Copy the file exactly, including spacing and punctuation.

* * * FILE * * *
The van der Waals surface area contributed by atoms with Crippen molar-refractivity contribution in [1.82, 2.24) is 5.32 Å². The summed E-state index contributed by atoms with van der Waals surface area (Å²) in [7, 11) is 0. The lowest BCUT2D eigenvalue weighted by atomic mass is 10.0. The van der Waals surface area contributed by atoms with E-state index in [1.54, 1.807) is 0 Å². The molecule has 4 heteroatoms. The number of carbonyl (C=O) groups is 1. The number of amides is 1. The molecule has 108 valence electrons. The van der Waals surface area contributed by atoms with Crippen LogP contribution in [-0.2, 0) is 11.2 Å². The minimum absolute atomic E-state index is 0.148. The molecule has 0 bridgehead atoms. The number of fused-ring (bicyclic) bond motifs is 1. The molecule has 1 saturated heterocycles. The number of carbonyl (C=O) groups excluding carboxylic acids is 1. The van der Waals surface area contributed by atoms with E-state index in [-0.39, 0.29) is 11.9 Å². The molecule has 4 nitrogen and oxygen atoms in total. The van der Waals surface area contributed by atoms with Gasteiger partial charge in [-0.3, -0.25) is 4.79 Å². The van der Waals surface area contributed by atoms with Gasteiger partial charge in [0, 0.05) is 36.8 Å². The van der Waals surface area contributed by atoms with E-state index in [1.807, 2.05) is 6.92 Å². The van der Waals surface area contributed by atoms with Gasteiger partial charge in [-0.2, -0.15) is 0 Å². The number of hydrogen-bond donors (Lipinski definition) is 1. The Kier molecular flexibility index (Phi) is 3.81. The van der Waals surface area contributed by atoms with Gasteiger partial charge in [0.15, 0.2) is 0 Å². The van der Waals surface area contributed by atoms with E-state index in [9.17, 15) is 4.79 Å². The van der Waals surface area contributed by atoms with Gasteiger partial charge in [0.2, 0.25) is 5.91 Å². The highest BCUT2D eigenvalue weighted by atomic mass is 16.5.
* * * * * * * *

The van der Waals surface area contributed by atoms with Crippen molar-refractivity contribution in [1.82, 2.24) is 5.32 Å². The summed E-state index contributed by atoms with van der Waals surface area (Å²) in [7, 11) is 0. The lowest BCUT2D eigenvalue weighted by atomic mass is 10.0. The van der Waals surface area contributed by atoms with E-state index in [1.54, 1.807) is 0 Å². The molecule has 4 heteroatoms. The number of carbonyl (C=O) groups is 1. The number of amides is 1. The molecule has 108 valence electrons. The van der Waals surface area contributed by atoms with Crippen LogP contribution in [-0.2, 0) is 11.2 Å². The minimum absolute atomic E-state index is 0.148. The molecule has 0 bridgehead atoms. The number of fused-ring (bicyclic) bond motifs is 1. The molecule has 1 saturated heterocycles. The number of carbonyl (C=O) groups excluding carboxylic acids is 1. The van der Waals surface area contributed by atoms with E-state index in [-0.39, 0.29) is 11.9 Å². The molecule has 4 nitrogen and oxygen atoms in total. The van der Waals surface area contributed by atoms with Gasteiger partial charge in [-0.3, -0.25) is 4.79 Å². The van der Waals surface area contributed by atoms with Gasteiger partial charge in [0, 0.05) is 36.8 Å². The van der Waals surface area contributed by atoms with E-state index in [1.807, 2.05) is 6.92 Å². The van der Waals surface area contributed by atoms with Gasteiger partial charge in [-0.2, -0.15) is 0 Å². The number of hydrogen-bond donors (Lipinski definition) is 1. The Kier molecular flexibility index (Phi) is 3.81. The van der Waals surface area contributed by atoms with Gasteiger partial charge in [0.15, 0.2) is 0 Å². The van der Waals surface area contributed by atoms with E-state index in [9.17, 15) is 4.79 Å². The van der Waals surface area contributed by atoms with Gasteiger partial charge in [0.2, 0.25) is 5.91 Å². The highest BCUT2D eigenvalue weighted by atomic mass is 16.5.